Flooding at Yarwell January 2021
Despite the weather, yesterday, Tuesday 19th Jan, I ventured out (for work reasons) to Yarwell on Northamptonshire and Cambridgeshire's border.

This week, the weather caused by Storm Christoph has caused some minor but expected flooding on our property. After all, parts of our Yarwell have designated floodplain meadows that lie adjacent to the River Nene.  

The property remains a place for summer grazing and haymaking; except for the wettest areas. Over the past 5 years, we have also planted cricket bat willows, Salix alba caerulea. They have certainly been getting lots of water!

The clue is quite literally in the name as they are used to manufacture cricket bats. These have been planted in association with J.S. Wright & Sons, the largest cricket bat producer in the UK.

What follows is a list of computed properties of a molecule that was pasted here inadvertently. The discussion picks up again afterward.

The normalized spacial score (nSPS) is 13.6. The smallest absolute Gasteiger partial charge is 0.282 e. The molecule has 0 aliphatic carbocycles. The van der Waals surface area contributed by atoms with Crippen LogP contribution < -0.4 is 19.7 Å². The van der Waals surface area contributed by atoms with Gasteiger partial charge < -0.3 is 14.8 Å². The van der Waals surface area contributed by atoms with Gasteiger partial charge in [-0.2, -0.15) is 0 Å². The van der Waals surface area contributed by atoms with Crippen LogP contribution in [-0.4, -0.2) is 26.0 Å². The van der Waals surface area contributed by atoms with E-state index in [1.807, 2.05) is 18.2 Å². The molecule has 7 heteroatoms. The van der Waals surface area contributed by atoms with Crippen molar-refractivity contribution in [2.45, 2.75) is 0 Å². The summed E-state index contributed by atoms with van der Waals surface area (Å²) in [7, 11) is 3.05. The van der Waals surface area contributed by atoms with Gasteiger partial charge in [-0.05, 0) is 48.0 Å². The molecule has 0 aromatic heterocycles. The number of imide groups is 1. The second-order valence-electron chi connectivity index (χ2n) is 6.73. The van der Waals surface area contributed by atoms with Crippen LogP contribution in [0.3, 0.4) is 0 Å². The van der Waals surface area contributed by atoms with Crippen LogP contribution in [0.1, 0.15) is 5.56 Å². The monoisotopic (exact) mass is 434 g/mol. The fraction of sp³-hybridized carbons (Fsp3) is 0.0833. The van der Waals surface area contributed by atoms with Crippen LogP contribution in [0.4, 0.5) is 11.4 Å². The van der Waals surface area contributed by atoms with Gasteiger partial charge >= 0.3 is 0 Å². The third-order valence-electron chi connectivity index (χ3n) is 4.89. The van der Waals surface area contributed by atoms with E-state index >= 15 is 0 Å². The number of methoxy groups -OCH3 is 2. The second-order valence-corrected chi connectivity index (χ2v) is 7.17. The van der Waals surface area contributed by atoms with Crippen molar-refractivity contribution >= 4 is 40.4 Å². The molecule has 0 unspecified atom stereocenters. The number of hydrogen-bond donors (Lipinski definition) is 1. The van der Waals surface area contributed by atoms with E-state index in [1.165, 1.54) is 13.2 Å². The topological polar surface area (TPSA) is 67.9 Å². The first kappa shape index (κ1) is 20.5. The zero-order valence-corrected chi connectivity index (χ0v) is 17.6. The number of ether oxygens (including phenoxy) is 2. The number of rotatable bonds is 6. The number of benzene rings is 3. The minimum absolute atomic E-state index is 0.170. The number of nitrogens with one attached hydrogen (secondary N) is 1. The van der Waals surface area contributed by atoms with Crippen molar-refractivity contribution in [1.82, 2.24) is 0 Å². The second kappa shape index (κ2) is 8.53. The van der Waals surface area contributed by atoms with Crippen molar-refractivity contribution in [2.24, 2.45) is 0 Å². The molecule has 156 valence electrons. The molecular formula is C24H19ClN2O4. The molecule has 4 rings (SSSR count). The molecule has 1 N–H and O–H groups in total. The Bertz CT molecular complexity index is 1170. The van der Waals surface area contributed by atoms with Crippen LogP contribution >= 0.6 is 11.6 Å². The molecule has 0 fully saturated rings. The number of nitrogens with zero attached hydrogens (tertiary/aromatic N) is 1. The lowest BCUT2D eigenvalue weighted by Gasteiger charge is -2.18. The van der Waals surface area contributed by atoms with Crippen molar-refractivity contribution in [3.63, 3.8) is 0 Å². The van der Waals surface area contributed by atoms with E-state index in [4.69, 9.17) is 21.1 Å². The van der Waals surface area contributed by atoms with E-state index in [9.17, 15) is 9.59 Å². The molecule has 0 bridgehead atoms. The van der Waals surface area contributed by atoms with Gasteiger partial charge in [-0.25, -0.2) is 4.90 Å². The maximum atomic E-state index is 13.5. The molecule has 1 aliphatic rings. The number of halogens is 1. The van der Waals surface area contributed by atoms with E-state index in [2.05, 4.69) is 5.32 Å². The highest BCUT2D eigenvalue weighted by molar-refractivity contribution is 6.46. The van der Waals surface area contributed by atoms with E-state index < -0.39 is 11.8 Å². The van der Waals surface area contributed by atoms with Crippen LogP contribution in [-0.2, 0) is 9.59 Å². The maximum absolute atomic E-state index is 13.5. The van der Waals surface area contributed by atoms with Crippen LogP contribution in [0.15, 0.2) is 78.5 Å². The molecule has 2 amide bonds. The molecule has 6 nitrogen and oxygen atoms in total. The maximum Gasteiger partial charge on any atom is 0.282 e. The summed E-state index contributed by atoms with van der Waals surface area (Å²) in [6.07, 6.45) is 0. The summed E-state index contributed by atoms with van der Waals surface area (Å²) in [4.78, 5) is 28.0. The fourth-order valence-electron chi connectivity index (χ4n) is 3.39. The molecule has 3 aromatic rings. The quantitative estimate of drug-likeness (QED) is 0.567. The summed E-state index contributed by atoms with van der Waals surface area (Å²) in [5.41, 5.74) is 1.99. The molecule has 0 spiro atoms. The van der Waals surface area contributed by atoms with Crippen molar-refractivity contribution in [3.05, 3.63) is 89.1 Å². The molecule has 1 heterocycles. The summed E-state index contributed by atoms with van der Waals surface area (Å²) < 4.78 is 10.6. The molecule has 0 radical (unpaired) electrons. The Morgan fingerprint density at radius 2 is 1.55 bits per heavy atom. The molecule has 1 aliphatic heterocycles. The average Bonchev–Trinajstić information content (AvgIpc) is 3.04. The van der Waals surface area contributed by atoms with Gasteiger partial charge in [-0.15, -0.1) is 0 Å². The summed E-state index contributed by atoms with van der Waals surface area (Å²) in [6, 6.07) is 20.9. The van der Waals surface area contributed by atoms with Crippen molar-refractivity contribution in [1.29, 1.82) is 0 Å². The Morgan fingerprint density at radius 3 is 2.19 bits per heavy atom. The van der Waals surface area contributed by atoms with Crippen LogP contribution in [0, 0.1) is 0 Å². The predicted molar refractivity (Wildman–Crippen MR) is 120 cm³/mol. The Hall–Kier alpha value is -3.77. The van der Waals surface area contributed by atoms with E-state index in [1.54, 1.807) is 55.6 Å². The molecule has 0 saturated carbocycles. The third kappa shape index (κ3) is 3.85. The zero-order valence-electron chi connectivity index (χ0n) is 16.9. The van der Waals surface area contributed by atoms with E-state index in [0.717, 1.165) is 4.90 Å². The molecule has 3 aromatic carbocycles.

This type of willow is very fast-growing with a single straight stem. It has slightly more blue-green colour, larger leaves than typical white willow, 10 to 11cm long and 1.5 to 2cm wide.


Male Goosander have green heads where
the females have brown. 

Whilst observing the differences in tree growth and preparing to set a mink trap, I spotted a male Goosander on the river. The first record of this species for the site. You will probably spot these beautiful birds diving for fish. They are a member of the sawbill family because they have long, serrated bills used to catch fish.

The species typically breeds on rivers in the north and west of the UK, but winters throughout fresh waterways throughout the UK. However, Goosanders have recently started breeding in lowland England, with the first recorded in Cambridgeshire in 2018, so this could have been a local bird. The flooded grassland was also popular with meadow pipits, pied wagtails and a grey wagtail.

Dr Vince Lea
Head of Wildlife Monitoring

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